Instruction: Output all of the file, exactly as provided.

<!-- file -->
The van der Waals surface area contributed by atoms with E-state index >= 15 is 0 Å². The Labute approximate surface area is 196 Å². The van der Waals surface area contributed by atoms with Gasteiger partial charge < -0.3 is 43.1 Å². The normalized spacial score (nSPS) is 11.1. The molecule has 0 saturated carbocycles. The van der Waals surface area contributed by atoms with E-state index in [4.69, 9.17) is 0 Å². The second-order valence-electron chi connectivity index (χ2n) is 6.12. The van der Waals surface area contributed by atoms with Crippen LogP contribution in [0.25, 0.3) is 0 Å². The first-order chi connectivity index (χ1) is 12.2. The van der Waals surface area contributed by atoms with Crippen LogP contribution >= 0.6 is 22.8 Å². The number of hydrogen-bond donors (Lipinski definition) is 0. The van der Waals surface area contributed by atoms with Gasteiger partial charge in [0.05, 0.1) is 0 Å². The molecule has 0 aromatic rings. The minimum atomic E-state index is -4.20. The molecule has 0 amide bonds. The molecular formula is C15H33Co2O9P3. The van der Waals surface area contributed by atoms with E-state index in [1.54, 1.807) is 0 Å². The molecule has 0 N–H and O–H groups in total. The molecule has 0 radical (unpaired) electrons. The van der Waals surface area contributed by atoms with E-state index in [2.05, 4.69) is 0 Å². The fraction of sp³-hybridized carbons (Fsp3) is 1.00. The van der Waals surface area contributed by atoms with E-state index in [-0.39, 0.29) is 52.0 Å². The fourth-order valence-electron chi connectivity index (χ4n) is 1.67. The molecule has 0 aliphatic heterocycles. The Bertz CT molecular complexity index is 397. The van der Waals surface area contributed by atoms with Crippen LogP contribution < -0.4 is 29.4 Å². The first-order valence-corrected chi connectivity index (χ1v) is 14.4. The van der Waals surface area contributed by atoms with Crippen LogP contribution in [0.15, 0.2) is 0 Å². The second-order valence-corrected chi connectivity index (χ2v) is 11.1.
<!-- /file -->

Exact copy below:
The van der Waals surface area contributed by atoms with E-state index >= 15 is 0 Å². The Labute approximate surface area is 196 Å². The van der Waals surface area contributed by atoms with Gasteiger partial charge < -0.3 is 43.1 Å². The normalized spacial score (nSPS) is 11.1. The molecule has 0 saturated carbocycles. The van der Waals surface area contributed by atoms with E-state index in [4.69, 9.17) is 0 Å². The second-order valence-electron chi connectivity index (χ2n) is 6.12. The van der Waals surface area contributed by atoms with Crippen LogP contribution in [0.25, 0.3) is 0 Å². The first-order chi connectivity index (χ1) is 12.2. The van der Waals surface area contributed by atoms with Crippen LogP contribution >= 0.6 is 22.8 Å². The number of hydrogen-bond donors (Lipinski definition) is 0. The van der Waals surface area contributed by atoms with Gasteiger partial charge in [0.05, 0.1) is 0 Å². The molecule has 0 aromatic rings. The minimum atomic E-state index is -4.20. The molecule has 0 amide bonds. The molecular formula is C15H33Co2O9P3. The van der Waals surface area contributed by atoms with E-state index in [1.54, 1.807) is 0 Å². The molecule has 0 N–H and O–H groups in total. The molecule has 0 radical (unpaired) electrons. The van der Waals surface area contributed by atoms with E-state index in [2.05, 4.69) is 0 Å². The fraction of sp³-hybridized carbons (Fsp3) is 1.00. The van der Waals surface area contributed by atoms with E-state index in [-0.39, 0.29) is 52.0 Å². The fourth-order valence-electron chi connectivity index (χ4n) is 1.67. The molecule has 0 aliphatic heterocycles. The Bertz CT molecular complexity index is 397. The van der Waals surface area contributed by atoms with Crippen LogP contribution < -0.4 is 29.4 Å². The first-order valence-corrected chi connectivity index (χ1v) is 14.4. The van der Waals surface area contributed by atoms with Crippen LogP contribution in [0.15, 0.2) is 0 Å². The second-order valence-corrected chi connectivity index (χ2v) is 11.1.